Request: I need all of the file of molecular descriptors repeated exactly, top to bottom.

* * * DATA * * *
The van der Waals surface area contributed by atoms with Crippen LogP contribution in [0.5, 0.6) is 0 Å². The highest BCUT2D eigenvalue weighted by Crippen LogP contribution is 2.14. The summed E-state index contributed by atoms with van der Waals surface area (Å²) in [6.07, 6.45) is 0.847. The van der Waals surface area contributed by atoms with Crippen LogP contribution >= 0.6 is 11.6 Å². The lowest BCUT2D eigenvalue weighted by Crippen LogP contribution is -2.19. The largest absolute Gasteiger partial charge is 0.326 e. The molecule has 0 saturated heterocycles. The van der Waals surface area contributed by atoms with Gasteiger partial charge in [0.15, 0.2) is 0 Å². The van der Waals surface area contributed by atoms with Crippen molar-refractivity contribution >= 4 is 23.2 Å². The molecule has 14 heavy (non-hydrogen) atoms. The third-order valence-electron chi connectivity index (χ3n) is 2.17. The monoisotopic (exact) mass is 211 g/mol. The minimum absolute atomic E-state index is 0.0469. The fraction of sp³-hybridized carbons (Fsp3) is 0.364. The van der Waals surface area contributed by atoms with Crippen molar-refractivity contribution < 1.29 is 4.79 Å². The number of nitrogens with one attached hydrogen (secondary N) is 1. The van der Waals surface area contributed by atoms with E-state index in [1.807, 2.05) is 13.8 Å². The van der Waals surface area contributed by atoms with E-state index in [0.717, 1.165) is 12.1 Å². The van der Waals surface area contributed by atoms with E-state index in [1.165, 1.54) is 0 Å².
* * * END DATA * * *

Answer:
The van der Waals surface area contributed by atoms with Crippen LogP contribution in [0.5, 0.6) is 0 Å². The highest BCUT2D eigenvalue weighted by Crippen LogP contribution is 2.14. The summed E-state index contributed by atoms with van der Waals surface area (Å²) in [6.07, 6.45) is 0.847. The van der Waals surface area contributed by atoms with Crippen LogP contribution >= 0.6 is 11.6 Å². The lowest BCUT2D eigenvalue weighted by Crippen LogP contribution is -2.19. The largest absolute Gasteiger partial charge is 0.326 e. The molecule has 0 saturated heterocycles. The van der Waals surface area contributed by atoms with Gasteiger partial charge in [0.15, 0.2) is 0 Å². The van der Waals surface area contributed by atoms with Crippen molar-refractivity contribution >= 4 is 23.2 Å². The molecule has 14 heavy (non-hydrogen) atoms. The third-order valence-electron chi connectivity index (χ3n) is 2.17. The monoisotopic (exact) mass is 211 g/mol. The minimum absolute atomic E-state index is 0.0469. The fraction of sp³-hybridized carbons (Fsp3) is 0.364. The van der Waals surface area contributed by atoms with Crippen molar-refractivity contribution < 1.29 is 4.79 Å². The number of nitrogens with one attached hydrogen (secondary N) is 1. The van der Waals surface area contributed by atoms with E-state index in [1.807, 2.05) is 13.8 Å². The van der Waals surface area contributed by atoms with E-state index in [0.717, 1.165) is 12.1 Å². The van der Waals surface area contributed by atoms with E-state index in [1.165, 1.54) is 0 Å².